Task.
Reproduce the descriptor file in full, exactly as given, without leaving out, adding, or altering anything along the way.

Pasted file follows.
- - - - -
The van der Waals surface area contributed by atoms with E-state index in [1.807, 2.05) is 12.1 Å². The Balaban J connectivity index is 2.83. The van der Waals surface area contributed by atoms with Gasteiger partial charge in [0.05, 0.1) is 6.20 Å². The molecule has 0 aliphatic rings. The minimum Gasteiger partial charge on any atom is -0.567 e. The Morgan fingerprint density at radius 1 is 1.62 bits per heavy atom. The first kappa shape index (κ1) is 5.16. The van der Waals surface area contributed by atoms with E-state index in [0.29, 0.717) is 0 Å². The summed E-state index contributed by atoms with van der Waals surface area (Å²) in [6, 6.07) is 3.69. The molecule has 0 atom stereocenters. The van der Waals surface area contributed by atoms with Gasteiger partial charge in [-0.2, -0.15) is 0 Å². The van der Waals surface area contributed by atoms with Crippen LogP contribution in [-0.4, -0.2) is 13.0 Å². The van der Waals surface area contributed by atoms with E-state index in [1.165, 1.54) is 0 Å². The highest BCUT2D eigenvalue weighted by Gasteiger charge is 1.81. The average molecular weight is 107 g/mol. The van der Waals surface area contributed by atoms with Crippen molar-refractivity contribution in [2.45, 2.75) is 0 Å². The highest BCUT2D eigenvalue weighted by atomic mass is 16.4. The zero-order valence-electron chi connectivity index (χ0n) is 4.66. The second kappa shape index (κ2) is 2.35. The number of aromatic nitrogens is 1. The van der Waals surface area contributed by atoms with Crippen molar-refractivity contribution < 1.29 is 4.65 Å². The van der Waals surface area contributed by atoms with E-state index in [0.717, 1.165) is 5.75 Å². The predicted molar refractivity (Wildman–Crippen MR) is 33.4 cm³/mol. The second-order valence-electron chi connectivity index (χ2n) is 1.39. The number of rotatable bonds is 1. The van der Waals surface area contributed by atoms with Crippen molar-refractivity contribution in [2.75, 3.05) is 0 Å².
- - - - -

The van der Waals surface area contributed by atoms with E-state index in [1.807, 2.05) is 12.1 Å². The Balaban J connectivity index is 2.83. The van der Waals surface area contributed by atoms with Gasteiger partial charge in [0.05, 0.1) is 6.20 Å². The molecule has 0 aliphatic rings. The minimum Gasteiger partial charge on any atom is -0.567 e. The Morgan fingerprint density at radius 1 is 1.62 bits per heavy atom. The first kappa shape index (κ1) is 5.16. The van der Waals surface area contributed by atoms with E-state index in [0.29, 0.717) is 0 Å². The summed E-state index contributed by atoms with van der Waals surface area (Å²) in [6, 6.07) is 3.69. The molecule has 0 atom stereocenters. The van der Waals surface area contributed by atoms with Gasteiger partial charge in [-0.2, -0.15) is 0 Å². The van der Waals surface area contributed by atoms with Crippen LogP contribution in [-0.4, -0.2) is 13.0 Å². The van der Waals surface area contributed by atoms with E-state index in [1.165, 1.54) is 0 Å². The highest BCUT2D eigenvalue weighted by Gasteiger charge is 1.81. The average molecular weight is 107 g/mol. The van der Waals surface area contributed by atoms with Crippen molar-refractivity contribution in [2.45, 2.75) is 0 Å². The highest BCUT2D eigenvalue weighted by atomic mass is 16.4. The zero-order valence-electron chi connectivity index (χ0n) is 4.66. The second kappa shape index (κ2) is 2.35. The number of aromatic nitrogens is 1. The van der Waals surface area contributed by atoms with Crippen molar-refractivity contribution < 1.29 is 4.65 Å². The van der Waals surface area contributed by atoms with E-state index in [0.717, 1.165) is 5.75 Å². The predicted molar refractivity (Wildman–Crippen MR) is 33.4 cm³/mol. The second-order valence-electron chi connectivity index (χ2n) is 1.39. The number of rotatable bonds is 1. The van der Waals surface area contributed by atoms with Crippen molar-refractivity contribution in [2.75, 3.05) is 0 Å².